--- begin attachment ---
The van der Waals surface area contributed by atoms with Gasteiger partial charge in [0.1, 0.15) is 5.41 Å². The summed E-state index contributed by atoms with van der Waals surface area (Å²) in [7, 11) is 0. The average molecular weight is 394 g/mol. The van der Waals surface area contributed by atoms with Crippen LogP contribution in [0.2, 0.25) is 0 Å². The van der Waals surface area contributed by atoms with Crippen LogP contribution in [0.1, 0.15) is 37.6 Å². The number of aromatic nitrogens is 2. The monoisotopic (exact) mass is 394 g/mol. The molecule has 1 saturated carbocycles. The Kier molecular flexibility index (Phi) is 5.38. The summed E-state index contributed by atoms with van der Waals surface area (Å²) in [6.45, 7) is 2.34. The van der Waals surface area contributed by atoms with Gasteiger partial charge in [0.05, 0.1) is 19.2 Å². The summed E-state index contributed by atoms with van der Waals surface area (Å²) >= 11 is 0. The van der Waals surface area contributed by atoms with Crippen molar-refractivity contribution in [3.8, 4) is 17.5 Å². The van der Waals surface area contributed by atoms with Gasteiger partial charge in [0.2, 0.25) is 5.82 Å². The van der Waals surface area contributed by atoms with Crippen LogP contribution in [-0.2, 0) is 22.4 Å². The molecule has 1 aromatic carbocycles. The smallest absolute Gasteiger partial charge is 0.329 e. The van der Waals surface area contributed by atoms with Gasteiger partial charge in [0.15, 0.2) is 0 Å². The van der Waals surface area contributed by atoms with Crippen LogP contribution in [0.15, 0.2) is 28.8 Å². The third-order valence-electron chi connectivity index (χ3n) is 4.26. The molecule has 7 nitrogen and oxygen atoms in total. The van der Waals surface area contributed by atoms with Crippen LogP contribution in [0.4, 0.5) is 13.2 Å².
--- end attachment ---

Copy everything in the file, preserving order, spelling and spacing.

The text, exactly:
The van der Waals surface area contributed by atoms with Gasteiger partial charge in [0.1, 0.15) is 5.41 Å². The summed E-state index contributed by atoms with van der Waals surface area (Å²) in [7, 11) is 0. The average molecular weight is 394 g/mol. The van der Waals surface area contributed by atoms with Crippen LogP contribution in [0.2, 0.25) is 0 Å². The van der Waals surface area contributed by atoms with Crippen LogP contribution in [0.1, 0.15) is 37.6 Å². The number of aromatic nitrogens is 2. The monoisotopic (exact) mass is 394 g/mol. The molecule has 1 saturated carbocycles. The Kier molecular flexibility index (Phi) is 5.38. The summed E-state index contributed by atoms with van der Waals surface area (Å²) in [6.45, 7) is 2.34. The van der Waals surface area contributed by atoms with Gasteiger partial charge in [0.05, 0.1) is 19.2 Å². The summed E-state index contributed by atoms with van der Waals surface area (Å²) >= 11 is 0. The van der Waals surface area contributed by atoms with Crippen molar-refractivity contribution in [3.8, 4) is 17.5 Å². The van der Waals surface area contributed by atoms with Gasteiger partial charge in [0.2, 0.25) is 5.82 Å². The van der Waals surface area contributed by atoms with Crippen LogP contribution in [-0.2, 0) is 22.4 Å². The molecule has 1 aromatic carbocycles. The smallest absolute Gasteiger partial charge is 0.329 e. The van der Waals surface area contributed by atoms with Gasteiger partial charge in [0.15, 0.2) is 0 Å². The van der Waals surface area contributed by atoms with Crippen LogP contribution in [0.15, 0.2) is 28.8 Å². The third-order valence-electron chi connectivity index (χ3n) is 4.26. The molecule has 7 nitrogen and oxygen atoms in total. The van der Waals surface area contributed by atoms with Crippen LogP contribution in [0.4, 0.5) is 13.2 Å².